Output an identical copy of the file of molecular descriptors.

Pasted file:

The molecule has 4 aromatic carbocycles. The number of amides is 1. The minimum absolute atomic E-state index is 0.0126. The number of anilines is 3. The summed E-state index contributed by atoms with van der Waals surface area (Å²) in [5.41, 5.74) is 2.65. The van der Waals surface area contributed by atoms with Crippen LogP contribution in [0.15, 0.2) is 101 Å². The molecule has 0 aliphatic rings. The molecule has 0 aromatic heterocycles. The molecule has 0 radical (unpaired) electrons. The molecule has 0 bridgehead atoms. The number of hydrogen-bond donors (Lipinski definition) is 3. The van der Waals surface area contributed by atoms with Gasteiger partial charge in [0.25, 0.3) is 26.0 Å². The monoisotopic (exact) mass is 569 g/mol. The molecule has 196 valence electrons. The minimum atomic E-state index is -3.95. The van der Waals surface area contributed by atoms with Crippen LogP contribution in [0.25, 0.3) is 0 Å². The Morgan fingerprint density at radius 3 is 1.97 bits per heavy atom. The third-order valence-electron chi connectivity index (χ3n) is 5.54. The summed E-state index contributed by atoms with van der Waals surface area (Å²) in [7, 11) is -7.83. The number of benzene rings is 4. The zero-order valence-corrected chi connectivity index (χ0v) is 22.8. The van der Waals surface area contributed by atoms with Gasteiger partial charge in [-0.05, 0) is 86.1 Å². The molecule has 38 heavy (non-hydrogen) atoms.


The molecule has 4 aromatic carbocycles. The number of amides is 1. The minimum absolute atomic E-state index is 0.0126. The number of anilines is 3. The summed E-state index contributed by atoms with van der Waals surface area (Å²) in [5.41, 5.74) is 2.65. The van der Waals surface area contributed by atoms with Crippen LogP contribution in [0.15, 0.2) is 101 Å². The molecule has 0 aliphatic rings. The molecule has 0 aromatic heterocycles. The molecule has 0 radical (unpaired) electrons. The molecule has 0 bridgehead atoms. The number of hydrogen-bond donors (Lipinski definition) is 3. The van der Waals surface area contributed by atoms with Gasteiger partial charge in [0.25, 0.3) is 26.0 Å². The monoisotopic (exact) mass is 569 g/mol. The molecule has 196 valence electrons. The minimum atomic E-state index is -3.95. The van der Waals surface area contributed by atoms with Crippen LogP contribution in [0.25, 0.3) is 0 Å². The Morgan fingerprint density at radius 3 is 1.97 bits per heavy atom. The third-order valence-electron chi connectivity index (χ3n) is 5.54. The summed E-state index contributed by atoms with van der Waals surface area (Å²) in [7, 11) is -7.83. The number of benzene rings is 4. The zero-order valence-corrected chi connectivity index (χ0v) is 22.8. The van der Waals surface area contributed by atoms with Gasteiger partial charge in [-0.05, 0) is 86.1 Å². The molecule has 38 heavy (non-hydrogen) atoms.